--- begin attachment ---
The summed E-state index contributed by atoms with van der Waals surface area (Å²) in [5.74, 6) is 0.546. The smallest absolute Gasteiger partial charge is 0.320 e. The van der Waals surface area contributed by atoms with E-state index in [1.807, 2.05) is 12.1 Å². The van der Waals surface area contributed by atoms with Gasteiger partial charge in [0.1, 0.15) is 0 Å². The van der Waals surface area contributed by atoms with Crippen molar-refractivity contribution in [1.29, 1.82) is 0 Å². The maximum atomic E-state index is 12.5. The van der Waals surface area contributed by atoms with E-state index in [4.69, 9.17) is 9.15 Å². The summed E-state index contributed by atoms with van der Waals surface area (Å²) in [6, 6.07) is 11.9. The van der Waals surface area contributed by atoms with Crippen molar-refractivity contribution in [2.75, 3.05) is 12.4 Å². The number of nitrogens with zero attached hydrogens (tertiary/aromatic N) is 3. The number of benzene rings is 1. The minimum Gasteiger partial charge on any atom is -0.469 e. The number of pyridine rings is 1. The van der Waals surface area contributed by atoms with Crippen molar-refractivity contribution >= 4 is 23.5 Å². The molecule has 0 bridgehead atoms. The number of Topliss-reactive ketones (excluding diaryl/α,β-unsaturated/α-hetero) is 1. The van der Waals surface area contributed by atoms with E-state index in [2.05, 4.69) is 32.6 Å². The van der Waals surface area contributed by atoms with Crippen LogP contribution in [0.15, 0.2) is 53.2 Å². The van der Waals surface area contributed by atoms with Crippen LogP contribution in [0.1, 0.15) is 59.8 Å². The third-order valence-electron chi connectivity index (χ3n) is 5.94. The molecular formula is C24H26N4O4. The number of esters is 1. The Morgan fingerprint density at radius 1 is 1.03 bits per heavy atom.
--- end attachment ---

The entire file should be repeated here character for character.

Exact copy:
The summed E-state index contributed by atoms with van der Waals surface area (Å²) in [5.74, 6) is 0.546. The smallest absolute Gasteiger partial charge is 0.320 e. The van der Waals surface area contributed by atoms with E-state index in [1.807, 2.05) is 12.1 Å². The van der Waals surface area contributed by atoms with Gasteiger partial charge in [0.1, 0.15) is 0 Å². The van der Waals surface area contributed by atoms with Crippen molar-refractivity contribution in [1.29, 1.82) is 0 Å². The maximum atomic E-state index is 12.5. The van der Waals surface area contributed by atoms with E-state index in [4.69, 9.17) is 9.15 Å². The summed E-state index contributed by atoms with van der Waals surface area (Å²) in [6, 6.07) is 11.9. The van der Waals surface area contributed by atoms with Crippen molar-refractivity contribution in [2.75, 3.05) is 12.4 Å². The number of nitrogens with zero attached hydrogens (tertiary/aromatic N) is 3. The number of benzene rings is 1. The minimum Gasteiger partial charge on any atom is -0.469 e. The number of pyridine rings is 1. The van der Waals surface area contributed by atoms with Crippen molar-refractivity contribution >= 4 is 23.5 Å². The molecule has 0 bridgehead atoms. The number of Topliss-reactive ketones (excluding diaryl/α,β-unsaturated/α-hetero) is 1. The van der Waals surface area contributed by atoms with E-state index in [2.05, 4.69) is 32.6 Å². The van der Waals surface area contributed by atoms with Crippen LogP contribution in [0.15, 0.2) is 53.2 Å². The van der Waals surface area contributed by atoms with Crippen LogP contribution in [0.1, 0.15) is 59.8 Å². The third-order valence-electron chi connectivity index (χ3n) is 5.94. The molecular formula is C24H26N4O4. The number of esters is 1. The Morgan fingerprint density at radius 1 is 1.03 bits per heavy atom.